Nebulous, hell… Brexit impasse continues
Prime Minister Theresa May and Taoiseach Leo Varadkar engaged in a game of shadow boxing this week with both leaders making separate trips to Belfast and Brussels. In a bid to assure communities in Northern Ireland, May and Varadkar reaffirmed their commitment to maintaining an invisible border on the island. However, during the PM’s two day visit there were no new alternatives put forward to break the impasse. In an interesting comment during her press conference, the Prime Minister confirmed she was not seeking to remove the idea of a backstop but rather wanted to achieve legally binding changes such as the ability for the insurance policy to be time limited. This statement is unlikely to satisfy members of the European Research Group, many of whom want rid of the backstop in its entirety.
It was in meetings with EU leaders in Brussels which proved to be the most controversial. Speaking alongside the Taoiseach, EU Council President Tusk said “I’ve been wondering what that special place in hell looks like, for those who promoted Brexit, without even a sketch of a plan how to carry it out safely.”
In a joint statement issued after the PM’s meeting with EU Commission leader Jean-Claude Juncker on Thursday, the two sides promised to meet again before the end of the month. However, Juncker once again outlined his full support for the negotiated backstop and rejected any attempt by the UK to reopen negotiations. While manoeuvre in terms of the future relationship remain open, should the UK change their red lines, there was no sign of any breakthrough as May returned empty handed to London.
Meanwhile in the UK Labour Leader Jeremy Corbyn wrote to the PM to present his party’s conditions for support for a Brexit deal. Labour’s policy of a permanent customs union goes against one of Theresa May’s core red lines, to have an independent trade policy. While No 10 is expected to alleviate Labour concerns on the issues of worker’s rights, it remains unlikely to attract enough opposition support without movement on a customs union.
Looking to the week ahead, all eyes will be on Downing Street as the PM ponders whether or not to pull the meaningful vote on February 14th . With little indication of any appetite among the EU to reopen the withdrawal agreement, attention once again will turn to the role of MPs who may launch a fresh bid to set the course for Brexit.
Crisis in Venezuela leads to a crisis in the EU
Many EU countries, including the bloc’s major powers of France, Germany and the U.K., officially recognized Juan Guaidó on Monday as Venezuela’s interim president after President Nicolás Maduro ignored a demand to call new elections.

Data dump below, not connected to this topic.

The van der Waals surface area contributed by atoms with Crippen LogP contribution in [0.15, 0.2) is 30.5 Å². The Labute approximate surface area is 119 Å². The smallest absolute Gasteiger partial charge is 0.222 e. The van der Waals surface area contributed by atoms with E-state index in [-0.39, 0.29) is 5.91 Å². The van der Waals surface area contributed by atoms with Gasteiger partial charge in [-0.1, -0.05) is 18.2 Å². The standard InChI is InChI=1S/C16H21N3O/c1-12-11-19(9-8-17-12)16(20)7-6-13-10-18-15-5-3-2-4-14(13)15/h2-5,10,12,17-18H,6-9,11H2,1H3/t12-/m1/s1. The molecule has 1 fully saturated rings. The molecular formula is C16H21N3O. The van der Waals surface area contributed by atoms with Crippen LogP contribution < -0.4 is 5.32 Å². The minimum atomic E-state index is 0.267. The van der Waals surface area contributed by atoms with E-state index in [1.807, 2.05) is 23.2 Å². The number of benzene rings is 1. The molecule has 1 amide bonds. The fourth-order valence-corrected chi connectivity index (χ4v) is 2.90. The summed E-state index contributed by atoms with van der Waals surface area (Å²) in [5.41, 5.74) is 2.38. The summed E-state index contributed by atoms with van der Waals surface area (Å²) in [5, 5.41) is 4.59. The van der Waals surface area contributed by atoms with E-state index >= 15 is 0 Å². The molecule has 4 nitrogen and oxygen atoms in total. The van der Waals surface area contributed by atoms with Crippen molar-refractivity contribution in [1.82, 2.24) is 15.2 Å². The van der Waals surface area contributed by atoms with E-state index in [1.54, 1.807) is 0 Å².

Not all countries have been united. Italy blocked a joint statement by the EU — leaving the high representative for foreign affairs, Federica Mogherini, to issue a tortuously complex statement. It began with an unconvincing: “There is a common European Union position on Venezuela, and we have expressed it very clearly and together, all the 28.”
Mogherini, in her remarks, did stress the point on which all EU countries agree: that there should be “a democratic and peaceful solution to the crisis in Venezuela.” The EU has called for new elections but only some EU countries were willing to impose a Sunday deadline for Maduro to do so. In any event, he ignored that deadline. That prompted several EU powers to issue forceful statements condemning Maduro and recognizing Guaidó.
Adding to the inconsistency coming from Brussels, the European Parliament last week recognized Guaidó, adopting a resolution, by 439 to 104 votes with 88 abstentions, that expressed “full support to the National Assembly, Venezuela’s only legitimate democratic body, whose powers need to be restored and respected, including the rights and safety of its members.”
EU officials said further economic sanctions are being considered but they are concerned about the risk that the country’s assets will be plundered amid the chaos. The struggle to adopt joint statements on Venezuela (as well as the INF Treaty and the Arab League) will likely prompt renewed calls for the EU to use a treaty provision allowing some foreign policy decisions to be made by a qualified majority, without the unanimity of all member countries.
Vestager blocks proposed Alstom – Siemens merger
In a move that has angered both French and German industrialists, Margrethe Vestager, the European Competition Commissioner, has blocked the proposed Alstom – Siemens merger.
The merger, which would have created the world’s second largest signalling and high-speed train company, was seen as a necessary counterbalance to the growing might of CRRC, a Chinese rail company.
Vestager said that there was no threat of CRRC obtaining a beachhead in Europe “in the foreseeable future” and that the merger would distort the market. “Competition policy ensures that we have fair and open competition,” she said. “A company is not going to be competitive abroad if it does not face competition at home.”
The block was described as a “mistake” by Manfred Weber, the EPP Spitzenkandidat to replace Jean-Claude Juncker as the head of the European Commission.